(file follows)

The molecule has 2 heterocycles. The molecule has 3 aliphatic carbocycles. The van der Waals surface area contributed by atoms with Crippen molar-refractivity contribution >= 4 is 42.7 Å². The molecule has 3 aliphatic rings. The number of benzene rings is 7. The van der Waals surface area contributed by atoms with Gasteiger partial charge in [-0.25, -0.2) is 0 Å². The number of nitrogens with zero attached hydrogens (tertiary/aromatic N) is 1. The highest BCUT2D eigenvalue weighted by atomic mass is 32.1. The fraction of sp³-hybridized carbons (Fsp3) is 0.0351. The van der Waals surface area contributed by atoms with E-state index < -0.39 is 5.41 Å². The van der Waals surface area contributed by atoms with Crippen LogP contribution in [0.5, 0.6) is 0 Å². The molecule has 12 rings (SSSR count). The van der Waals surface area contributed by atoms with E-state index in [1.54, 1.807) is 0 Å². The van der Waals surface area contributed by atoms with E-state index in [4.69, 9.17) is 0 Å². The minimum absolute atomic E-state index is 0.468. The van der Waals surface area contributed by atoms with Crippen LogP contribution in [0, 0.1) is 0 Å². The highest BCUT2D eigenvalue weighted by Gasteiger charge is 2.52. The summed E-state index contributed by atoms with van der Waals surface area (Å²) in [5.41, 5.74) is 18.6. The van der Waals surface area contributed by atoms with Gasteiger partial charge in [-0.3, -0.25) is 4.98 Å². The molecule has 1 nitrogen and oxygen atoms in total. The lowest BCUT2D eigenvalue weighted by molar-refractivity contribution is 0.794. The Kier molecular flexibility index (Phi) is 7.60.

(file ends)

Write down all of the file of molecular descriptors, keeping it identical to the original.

The molecule has 2 heterocycles. The molecule has 3 aliphatic carbocycles. The van der Waals surface area contributed by atoms with Crippen molar-refractivity contribution >= 4 is 42.7 Å². The molecule has 3 aliphatic rings. The number of benzene rings is 7. The van der Waals surface area contributed by atoms with Gasteiger partial charge in [-0.25, -0.2) is 0 Å². The number of nitrogens with zero attached hydrogens (tertiary/aromatic N) is 1. The highest BCUT2D eigenvalue weighted by atomic mass is 32.1. The fraction of sp³-hybridized carbons (Fsp3) is 0.0351. The van der Waals surface area contributed by atoms with E-state index < -0.39 is 5.41 Å². The van der Waals surface area contributed by atoms with Crippen LogP contribution in [0.5, 0.6) is 0 Å². The molecule has 12 rings (SSSR count). The van der Waals surface area contributed by atoms with E-state index in [1.54, 1.807) is 0 Å². The van der Waals surface area contributed by atoms with E-state index in [4.69, 9.17) is 0 Å². The minimum absolute atomic E-state index is 0.468. The van der Waals surface area contributed by atoms with Crippen LogP contribution in [0, 0.1) is 0 Å². The highest BCUT2D eigenvalue weighted by Gasteiger charge is 2.52. The summed E-state index contributed by atoms with van der Waals surface area (Å²) in [5.41, 5.74) is 18.6. The van der Waals surface area contributed by atoms with Gasteiger partial charge in [-0.3, -0.25) is 4.98 Å². The molecule has 1 nitrogen and oxygen atoms in total. The lowest BCUT2D eigenvalue weighted by molar-refractivity contribution is 0.794. The Kier molecular flexibility index (Phi) is 7.60.